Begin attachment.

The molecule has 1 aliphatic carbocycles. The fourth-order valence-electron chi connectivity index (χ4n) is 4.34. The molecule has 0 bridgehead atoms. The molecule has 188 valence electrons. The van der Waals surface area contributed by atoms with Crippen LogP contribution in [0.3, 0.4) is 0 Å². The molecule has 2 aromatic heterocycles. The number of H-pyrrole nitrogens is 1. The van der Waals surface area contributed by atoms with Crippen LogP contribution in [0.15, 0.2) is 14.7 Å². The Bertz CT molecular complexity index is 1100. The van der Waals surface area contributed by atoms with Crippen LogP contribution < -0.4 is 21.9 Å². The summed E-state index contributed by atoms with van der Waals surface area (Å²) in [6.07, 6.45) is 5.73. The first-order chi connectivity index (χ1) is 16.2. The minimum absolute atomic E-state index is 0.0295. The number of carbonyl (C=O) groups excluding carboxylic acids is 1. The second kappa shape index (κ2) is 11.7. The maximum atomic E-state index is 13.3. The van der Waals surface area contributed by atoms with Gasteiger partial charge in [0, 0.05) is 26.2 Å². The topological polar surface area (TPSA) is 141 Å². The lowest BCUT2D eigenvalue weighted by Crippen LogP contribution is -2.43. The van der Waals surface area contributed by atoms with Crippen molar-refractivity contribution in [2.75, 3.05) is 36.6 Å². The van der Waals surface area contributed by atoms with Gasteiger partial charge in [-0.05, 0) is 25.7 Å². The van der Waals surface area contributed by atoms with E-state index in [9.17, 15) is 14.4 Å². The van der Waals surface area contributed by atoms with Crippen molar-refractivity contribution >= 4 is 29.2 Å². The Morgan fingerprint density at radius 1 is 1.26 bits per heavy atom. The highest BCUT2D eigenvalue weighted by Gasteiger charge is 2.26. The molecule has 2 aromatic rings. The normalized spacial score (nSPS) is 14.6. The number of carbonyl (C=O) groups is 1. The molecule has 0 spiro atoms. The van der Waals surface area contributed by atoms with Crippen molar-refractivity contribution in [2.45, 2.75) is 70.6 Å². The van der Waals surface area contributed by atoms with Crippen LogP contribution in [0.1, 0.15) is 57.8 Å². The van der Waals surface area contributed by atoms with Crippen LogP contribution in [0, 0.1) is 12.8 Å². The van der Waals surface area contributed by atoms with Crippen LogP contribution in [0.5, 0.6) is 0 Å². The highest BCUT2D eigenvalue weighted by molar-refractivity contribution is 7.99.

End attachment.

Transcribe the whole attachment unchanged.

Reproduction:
The molecule has 1 aliphatic carbocycles. The fourth-order valence-electron chi connectivity index (χ4n) is 4.34. The molecule has 0 bridgehead atoms. The molecule has 188 valence electrons. The van der Waals surface area contributed by atoms with Crippen LogP contribution in [0.3, 0.4) is 0 Å². The molecule has 2 aromatic heterocycles. The number of H-pyrrole nitrogens is 1. The van der Waals surface area contributed by atoms with Crippen LogP contribution in [0.15, 0.2) is 14.7 Å². The Bertz CT molecular complexity index is 1100. The van der Waals surface area contributed by atoms with Crippen LogP contribution < -0.4 is 21.9 Å². The summed E-state index contributed by atoms with van der Waals surface area (Å²) in [6.07, 6.45) is 5.73. The first-order chi connectivity index (χ1) is 16.2. The minimum absolute atomic E-state index is 0.0295. The number of carbonyl (C=O) groups excluding carboxylic acids is 1. The second kappa shape index (κ2) is 11.7. The maximum atomic E-state index is 13.3. The van der Waals surface area contributed by atoms with Gasteiger partial charge in [0, 0.05) is 26.2 Å². The topological polar surface area (TPSA) is 141 Å². The lowest BCUT2D eigenvalue weighted by Crippen LogP contribution is -2.43. The van der Waals surface area contributed by atoms with Crippen molar-refractivity contribution in [2.75, 3.05) is 36.6 Å². The van der Waals surface area contributed by atoms with Gasteiger partial charge in [-0.05, 0) is 25.7 Å². The van der Waals surface area contributed by atoms with E-state index in [9.17, 15) is 14.4 Å². The van der Waals surface area contributed by atoms with Crippen molar-refractivity contribution >= 4 is 29.2 Å². The Morgan fingerprint density at radius 1 is 1.26 bits per heavy atom. The highest BCUT2D eigenvalue weighted by Gasteiger charge is 2.26. The molecule has 2 aromatic rings. The normalized spacial score (nSPS) is 14.6. The number of carbonyl (C=O) groups is 1. The molecule has 0 spiro atoms. The van der Waals surface area contributed by atoms with Crippen molar-refractivity contribution in [2.45, 2.75) is 70.6 Å². The van der Waals surface area contributed by atoms with Crippen LogP contribution in [0.1, 0.15) is 57.8 Å². The van der Waals surface area contributed by atoms with Crippen LogP contribution in [0, 0.1) is 12.8 Å². The van der Waals surface area contributed by atoms with Crippen LogP contribution in [0.5, 0.6) is 0 Å². The highest BCUT2D eigenvalue weighted by molar-refractivity contribution is 7.99.